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$20B in clean energy financing awaits Michigan lenders

U.S. EPA announces support through Greenhouse Gas Reduction Fund; Michigan applicants and lenders eligible for financing and technical assistance
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Newly announced awards of Inflation Reduction Act (IRA) dollars in two national programs mark a significant step toward channeling millions of dollars in clean energy financing to households, small businesses, nonprofits, and other organizations in Michigan.

This funding will provide Michigan lenders the opportunity to expand green lending product offerings and increase their impact in our communities.

“This is a chance for eligible lenders and financial institutions to expand their commitment to the communities they serve by leveraging financing opportunities for clean energy and climate solutions,” said Anita Fox, director of the Michigan Department of Insurance and Financial Services (DIFS).

“As part of this network, lenders in Michigan will help to mobilize private capital for projects that will reduce pollution while also reducing energy costs, improving public health, and creating good-paying clean energy jobs in communities across the state.”

“The EPA’s Greenhouse Gas Reduction Fund announcements offer incredible opportunities for Michiganders to pursue clean energy upgrades for their homes, schools, businesses, particularly in low-income communities,” said EGLE director Phil Roos.

“This innovative funding directly supports Governor Gretchen Whitmer’s MI Healthy Climate Plan goals and our efforts to protect our world-class natural resources, lower costs for residents, and support good-paying clean energy jobs. EGLE looks forward to working with the awardees and applicants in bringing more climate funding home to Michigan.”

The U.S. Environmental Protection Agency (EPA) has announced the recipients of the National Clean Investment Fund (NCIF) and Clean Communities Investment Accelerator (CCIA) awards. Together, the programs represent $20 billion in awards nationwide and comprise the bulk of the Greenhouse Gas Reduction Fund (GGRF), a historic $27 billion investment within the federal Inflation Reduction Act of 2022 to lower costs and expand economic opportunity while combating climate change, advancing environmental justice, and accelerating the deployment of clean energy resources.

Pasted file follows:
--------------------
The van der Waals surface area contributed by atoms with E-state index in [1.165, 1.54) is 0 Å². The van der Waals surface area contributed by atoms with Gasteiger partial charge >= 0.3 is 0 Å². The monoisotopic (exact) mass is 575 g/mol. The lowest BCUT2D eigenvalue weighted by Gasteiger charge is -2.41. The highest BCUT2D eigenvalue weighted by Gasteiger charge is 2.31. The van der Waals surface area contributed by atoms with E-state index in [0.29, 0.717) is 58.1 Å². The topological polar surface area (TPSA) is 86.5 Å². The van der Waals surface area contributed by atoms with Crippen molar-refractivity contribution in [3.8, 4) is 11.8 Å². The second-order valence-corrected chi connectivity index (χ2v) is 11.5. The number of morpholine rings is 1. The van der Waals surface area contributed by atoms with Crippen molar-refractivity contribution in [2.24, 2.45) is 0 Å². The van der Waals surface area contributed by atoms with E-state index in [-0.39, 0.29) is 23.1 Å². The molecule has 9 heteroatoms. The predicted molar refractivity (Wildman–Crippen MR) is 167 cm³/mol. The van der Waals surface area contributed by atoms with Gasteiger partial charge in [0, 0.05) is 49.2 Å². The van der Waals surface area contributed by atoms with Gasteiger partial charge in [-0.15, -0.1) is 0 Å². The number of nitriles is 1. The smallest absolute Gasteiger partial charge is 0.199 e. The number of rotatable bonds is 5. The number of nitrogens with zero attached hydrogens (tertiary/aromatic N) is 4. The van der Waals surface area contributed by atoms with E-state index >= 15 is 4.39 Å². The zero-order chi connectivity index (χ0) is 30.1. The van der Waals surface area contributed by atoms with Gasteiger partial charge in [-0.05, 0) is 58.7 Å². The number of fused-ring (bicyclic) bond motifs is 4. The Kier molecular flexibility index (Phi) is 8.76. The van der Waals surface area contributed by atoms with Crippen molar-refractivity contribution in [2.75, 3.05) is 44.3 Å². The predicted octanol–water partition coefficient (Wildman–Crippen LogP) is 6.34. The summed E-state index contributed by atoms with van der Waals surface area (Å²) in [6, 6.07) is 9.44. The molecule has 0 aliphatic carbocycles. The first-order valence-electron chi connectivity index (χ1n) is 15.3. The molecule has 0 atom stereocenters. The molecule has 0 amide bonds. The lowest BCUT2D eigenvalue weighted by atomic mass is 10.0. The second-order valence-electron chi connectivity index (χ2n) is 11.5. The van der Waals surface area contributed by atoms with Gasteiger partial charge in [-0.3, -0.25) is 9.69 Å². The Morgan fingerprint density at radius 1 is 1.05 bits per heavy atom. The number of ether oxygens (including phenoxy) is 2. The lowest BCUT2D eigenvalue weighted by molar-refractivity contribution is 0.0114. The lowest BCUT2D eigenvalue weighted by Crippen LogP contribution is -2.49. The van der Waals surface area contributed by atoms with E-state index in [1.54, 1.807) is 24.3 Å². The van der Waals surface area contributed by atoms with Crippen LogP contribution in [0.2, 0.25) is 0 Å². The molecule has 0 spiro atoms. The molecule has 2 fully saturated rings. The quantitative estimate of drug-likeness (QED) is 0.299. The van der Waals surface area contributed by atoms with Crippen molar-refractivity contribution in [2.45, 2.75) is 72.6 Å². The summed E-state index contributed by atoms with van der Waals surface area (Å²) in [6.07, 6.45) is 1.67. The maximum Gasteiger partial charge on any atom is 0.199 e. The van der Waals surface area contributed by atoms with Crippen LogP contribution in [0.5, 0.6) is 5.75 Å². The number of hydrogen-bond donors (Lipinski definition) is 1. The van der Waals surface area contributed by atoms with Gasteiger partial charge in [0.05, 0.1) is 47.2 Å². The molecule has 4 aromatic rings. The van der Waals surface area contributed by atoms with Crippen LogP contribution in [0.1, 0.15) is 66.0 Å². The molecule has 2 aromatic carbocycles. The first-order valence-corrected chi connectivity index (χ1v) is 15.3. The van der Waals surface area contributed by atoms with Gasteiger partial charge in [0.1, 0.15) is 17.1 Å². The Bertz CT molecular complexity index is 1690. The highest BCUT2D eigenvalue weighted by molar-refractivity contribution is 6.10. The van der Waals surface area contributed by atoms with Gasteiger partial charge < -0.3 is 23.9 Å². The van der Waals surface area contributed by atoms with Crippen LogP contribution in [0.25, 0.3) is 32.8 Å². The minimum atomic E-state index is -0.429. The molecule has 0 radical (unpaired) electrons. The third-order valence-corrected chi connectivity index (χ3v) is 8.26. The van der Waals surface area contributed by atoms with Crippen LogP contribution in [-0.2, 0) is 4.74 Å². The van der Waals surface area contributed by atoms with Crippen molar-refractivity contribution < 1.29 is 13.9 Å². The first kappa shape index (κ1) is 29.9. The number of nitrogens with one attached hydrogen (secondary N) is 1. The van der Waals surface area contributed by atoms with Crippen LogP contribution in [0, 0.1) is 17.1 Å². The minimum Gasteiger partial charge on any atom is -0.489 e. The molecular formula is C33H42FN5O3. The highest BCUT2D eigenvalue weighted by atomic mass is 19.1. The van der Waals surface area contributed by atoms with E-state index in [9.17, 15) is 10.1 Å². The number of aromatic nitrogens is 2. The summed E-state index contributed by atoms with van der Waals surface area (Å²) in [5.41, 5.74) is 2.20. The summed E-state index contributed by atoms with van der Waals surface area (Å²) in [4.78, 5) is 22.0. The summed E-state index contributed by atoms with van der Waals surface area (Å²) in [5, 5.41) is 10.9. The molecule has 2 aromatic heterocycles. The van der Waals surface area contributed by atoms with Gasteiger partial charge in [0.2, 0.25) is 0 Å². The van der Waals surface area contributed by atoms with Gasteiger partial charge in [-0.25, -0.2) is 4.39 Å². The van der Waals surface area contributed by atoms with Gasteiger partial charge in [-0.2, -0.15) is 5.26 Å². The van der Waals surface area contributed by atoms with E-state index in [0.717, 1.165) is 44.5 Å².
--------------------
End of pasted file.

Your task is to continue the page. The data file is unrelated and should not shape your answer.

The NCIF, often referred to as a national green bank, finances clean energy and energy efficiency projects, ensuring that at least 40% of the benefits reach underserved communities in line with the federal Justice40 initiative. Receiving awards through the NCIF are three nonprofits: the Climate United Fund ($6.97 billion), Coalition for Green Capital ($5 billion) with Michigan Saves – the nation’s first nonprofit green bank – as a sub-awardee, and Power Forward Communities ($2 billion).

The CCIA provides technical assistance and capital to enhance green financing products and capabilities within community lending organizations, including Community Development Financial Institutions (CDFIs and Native CDFIs), credit unions, port authorities, housing finance agencies, minority depository institutions, and other nonprofit organizations that serve low- and moderate-income communities. Five nonprofits will receive awards through the CCIA: the Opportunity Finance Network ($2.29 billion), Inclusiv ($1.87 billion), the Justice Climate Fund ($940 million), Appalachian Community Capital ($500 million), and the Native CDFI Network ($400 million).

"President Biden's Greenhouse Gas Reduction Fund will make transformative investments in clean energy infrastructure, giving people access to cleaner, less expensive, and more reliable power and creating economic opportunity across the state," said Zachary Kolodin, chief infrastructure officer and director of the Michigan Infrastructure Office.

"These investments open up access to clean energy investments – enabling everyday Michiganders, communities, and businesses to take advantage of some of the hundreds of millions in Inflation Reduction Act dollars to save money on their energy bills, make home energy upgrades like rooftop solar and backup batteries, and more."

If leveraged effectively, the NCIF and CCIA will increase capacity within Michigan’s financing sector while bolstering the deployment of clean energy technologies, including rooftop solar, energy storage, electric vehicle charging infrastructure, and all-electric building products in communities across the state.

More information will become available when the EPA disburses funding to awardees in July.

For more information about the MI Healthy Climate Plan (MHCP) and the state’s work implementing the MHCP including opportunities to learn more about funding, programs, and other opportunities within the IRA, please visit the MI Healthy Climate Plan webpage or contact the OCE at [email protected].